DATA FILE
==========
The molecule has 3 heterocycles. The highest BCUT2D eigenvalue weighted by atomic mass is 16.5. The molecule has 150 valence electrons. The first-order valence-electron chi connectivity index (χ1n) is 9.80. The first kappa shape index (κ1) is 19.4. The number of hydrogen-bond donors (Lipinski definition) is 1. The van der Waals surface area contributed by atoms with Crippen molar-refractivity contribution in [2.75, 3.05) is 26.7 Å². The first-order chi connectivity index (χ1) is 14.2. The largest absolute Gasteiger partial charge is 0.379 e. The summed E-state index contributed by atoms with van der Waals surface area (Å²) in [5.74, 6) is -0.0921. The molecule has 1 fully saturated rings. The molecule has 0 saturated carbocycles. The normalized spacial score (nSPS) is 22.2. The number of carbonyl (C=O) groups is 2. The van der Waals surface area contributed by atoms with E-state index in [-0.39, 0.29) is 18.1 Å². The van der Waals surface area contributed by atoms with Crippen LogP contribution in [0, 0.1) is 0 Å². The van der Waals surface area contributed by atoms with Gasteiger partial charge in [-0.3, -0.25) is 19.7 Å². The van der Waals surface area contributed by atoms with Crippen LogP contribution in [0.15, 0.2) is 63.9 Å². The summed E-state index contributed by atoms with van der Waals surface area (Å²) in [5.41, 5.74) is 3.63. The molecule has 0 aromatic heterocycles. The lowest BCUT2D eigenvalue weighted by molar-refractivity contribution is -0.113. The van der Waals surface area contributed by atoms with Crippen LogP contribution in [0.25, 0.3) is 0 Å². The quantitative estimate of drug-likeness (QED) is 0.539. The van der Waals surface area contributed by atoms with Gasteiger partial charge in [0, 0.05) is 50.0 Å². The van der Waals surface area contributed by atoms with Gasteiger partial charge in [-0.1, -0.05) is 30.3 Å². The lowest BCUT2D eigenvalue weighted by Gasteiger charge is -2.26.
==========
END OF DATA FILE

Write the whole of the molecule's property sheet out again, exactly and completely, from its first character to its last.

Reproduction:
The molecule has 3 heterocycles. The highest BCUT2D eigenvalue weighted by atomic mass is 16.5. The molecule has 150 valence electrons. The first-order valence-electron chi connectivity index (χ1n) is 9.80. The first kappa shape index (κ1) is 19.4. The number of hydrogen-bond donors (Lipinski definition) is 1. The van der Waals surface area contributed by atoms with Crippen molar-refractivity contribution in [2.75, 3.05) is 26.7 Å². The first-order chi connectivity index (χ1) is 14.2. The largest absolute Gasteiger partial charge is 0.379 e. The summed E-state index contributed by atoms with van der Waals surface area (Å²) in [5.74, 6) is -0.0921. The molecule has 1 fully saturated rings. The molecule has 0 saturated carbocycles. The normalized spacial score (nSPS) is 22.2. The number of carbonyl (C=O) groups is 2. The van der Waals surface area contributed by atoms with E-state index in [-0.39, 0.29) is 18.1 Å². The van der Waals surface area contributed by atoms with Crippen LogP contribution in [0, 0.1) is 0 Å². The van der Waals surface area contributed by atoms with Gasteiger partial charge in [-0.3, -0.25) is 19.7 Å². The van der Waals surface area contributed by atoms with Crippen LogP contribution in [0.15, 0.2) is 63.9 Å². The summed E-state index contributed by atoms with van der Waals surface area (Å²) in [5.41, 5.74) is 3.63. The molecule has 0 aromatic heterocycles. The lowest BCUT2D eigenvalue weighted by molar-refractivity contribution is -0.113. The van der Waals surface area contributed by atoms with Crippen LogP contribution in [0.25, 0.3) is 0 Å². The quantitative estimate of drug-likeness (QED) is 0.539. The van der Waals surface area contributed by atoms with Gasteiger partial charge in [0, 0.05) is 50.0 Å². The van der Waals surface area contributed by atoms with Gasteiger partial charge in [-0.1, -0.05) is 30.3 Å². The lowest BCUT2D eigenvalue weighted by Gasteiger charge is -2.26.